Popular Abstract
Agriculture is an essential economic activity which sustains the livelihood of millions of people around the world. Maize is one of the most grown, consumed and traded cereals in the world mostly because of its adaptability to varied environmental conditions. Maize farming depends on climatic factors like temperature, rainfall and radiation to thrive but this also means that it is very susceptible to changes in climatic conditions. Farmers every season are vulnerable to the risk of losing their crops and in turn losing their income.

In order to reduce the impact of climate variability on crop production, there is need to make use of available climate forecast information to anticipate, plan for and cope with the related seasonal... (More)
Agriculture is an essential economic activity which sustains the livelihood of millions of people around the world. Maize is one of the most grown, consumed and traded cereals in the world mostly because of its adaptability to varied environmental conditions. Maize farming depends on climatic factors like temperature, rainfall and radiation to thrive but this also means that it is very susceptible to changes in climatic conditions. Farmers every season are vulnerable to the risk of losing their crops and in turn losing their income.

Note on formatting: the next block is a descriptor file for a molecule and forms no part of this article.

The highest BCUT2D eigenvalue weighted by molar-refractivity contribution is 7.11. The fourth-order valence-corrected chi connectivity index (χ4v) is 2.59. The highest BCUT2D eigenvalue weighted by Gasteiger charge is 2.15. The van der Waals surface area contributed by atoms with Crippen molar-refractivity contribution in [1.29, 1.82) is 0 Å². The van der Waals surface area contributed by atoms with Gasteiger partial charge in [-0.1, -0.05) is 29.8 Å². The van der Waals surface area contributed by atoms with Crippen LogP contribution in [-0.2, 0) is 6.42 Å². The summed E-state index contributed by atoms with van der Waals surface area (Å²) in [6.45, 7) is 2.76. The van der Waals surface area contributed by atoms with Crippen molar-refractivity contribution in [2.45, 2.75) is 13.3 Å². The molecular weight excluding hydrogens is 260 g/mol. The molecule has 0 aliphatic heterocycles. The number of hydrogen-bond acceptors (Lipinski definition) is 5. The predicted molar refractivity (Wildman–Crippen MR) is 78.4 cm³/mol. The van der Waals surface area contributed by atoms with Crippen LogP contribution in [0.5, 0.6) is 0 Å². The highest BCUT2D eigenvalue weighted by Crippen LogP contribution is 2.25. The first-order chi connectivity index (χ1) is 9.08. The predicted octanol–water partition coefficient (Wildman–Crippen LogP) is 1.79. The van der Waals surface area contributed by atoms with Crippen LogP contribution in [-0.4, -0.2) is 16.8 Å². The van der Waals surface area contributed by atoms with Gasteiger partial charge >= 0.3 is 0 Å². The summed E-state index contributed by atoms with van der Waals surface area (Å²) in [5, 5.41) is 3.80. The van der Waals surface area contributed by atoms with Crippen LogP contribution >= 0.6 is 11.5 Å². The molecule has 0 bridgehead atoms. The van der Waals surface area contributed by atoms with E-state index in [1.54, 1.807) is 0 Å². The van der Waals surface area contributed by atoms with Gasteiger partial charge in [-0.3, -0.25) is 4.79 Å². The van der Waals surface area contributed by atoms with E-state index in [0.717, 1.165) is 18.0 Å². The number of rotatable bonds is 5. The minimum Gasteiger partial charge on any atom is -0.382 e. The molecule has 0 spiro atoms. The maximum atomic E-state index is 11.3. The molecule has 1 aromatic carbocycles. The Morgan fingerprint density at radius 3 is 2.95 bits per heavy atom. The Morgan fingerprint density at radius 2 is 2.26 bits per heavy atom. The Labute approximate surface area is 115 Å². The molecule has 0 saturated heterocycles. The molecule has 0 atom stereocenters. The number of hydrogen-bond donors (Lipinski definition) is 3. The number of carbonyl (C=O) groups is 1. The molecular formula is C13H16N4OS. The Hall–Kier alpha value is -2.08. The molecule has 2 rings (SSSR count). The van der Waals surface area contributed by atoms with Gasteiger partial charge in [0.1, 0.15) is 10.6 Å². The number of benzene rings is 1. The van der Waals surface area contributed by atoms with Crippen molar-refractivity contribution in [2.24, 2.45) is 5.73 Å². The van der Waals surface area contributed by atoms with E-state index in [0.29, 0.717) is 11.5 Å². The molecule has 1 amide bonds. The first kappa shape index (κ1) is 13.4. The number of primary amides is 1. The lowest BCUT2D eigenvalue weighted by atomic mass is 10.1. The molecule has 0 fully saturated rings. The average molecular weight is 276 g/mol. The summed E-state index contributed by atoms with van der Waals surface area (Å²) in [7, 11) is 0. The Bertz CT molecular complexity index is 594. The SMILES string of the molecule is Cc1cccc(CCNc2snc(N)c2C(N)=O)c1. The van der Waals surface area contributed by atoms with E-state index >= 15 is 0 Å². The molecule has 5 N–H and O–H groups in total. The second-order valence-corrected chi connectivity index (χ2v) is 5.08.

In order to reduce the impact of climate variability on crop production, there is need to make use of available climate forecast information to anticipate, plan for and cope with the related seasonal climate risks. In this study the potential use of seasonal climate forecasts from the new The European Centre for Medium-Range Weather Forecasts (ECMWF) System 4 climate forecast model is evaluated for predicting maize (Zea mays L.) phenology, particularly the date of silking and the date of maturity in Zimbabwe, Spain and Sweden.

Linear-scaling approach was used as a bias correction method to improve the prediction skill of the forecast data, whilst a temperature driven growing degree days (GDD) model was developed to simulate the development of early and late maize varieties. Verification of the model results was done using Brier skill scores.

Results indicate very low skill scores by the model, showing that contrary to the initial study hypothesis, the ECMWF System 4 forecast data cannot successfully be used to determine the day of silking and day of maturity for both the early and late varieties of maize. Interpretation of results attained in this study have to take into account a number of limitations, which can also be subjects of further research, such as observed and ensemble forecast data uncertainties as well use of more comprehensive bias correction methods like quantile mapping. (Less)
Please use this url to cite or link to this publication:
author
Muswera, Tanyaradzwa Joy Nyarai LU
supervisor
organization
course
NGEM01 20161
year
type
H2 - Master's Degree (Two Years)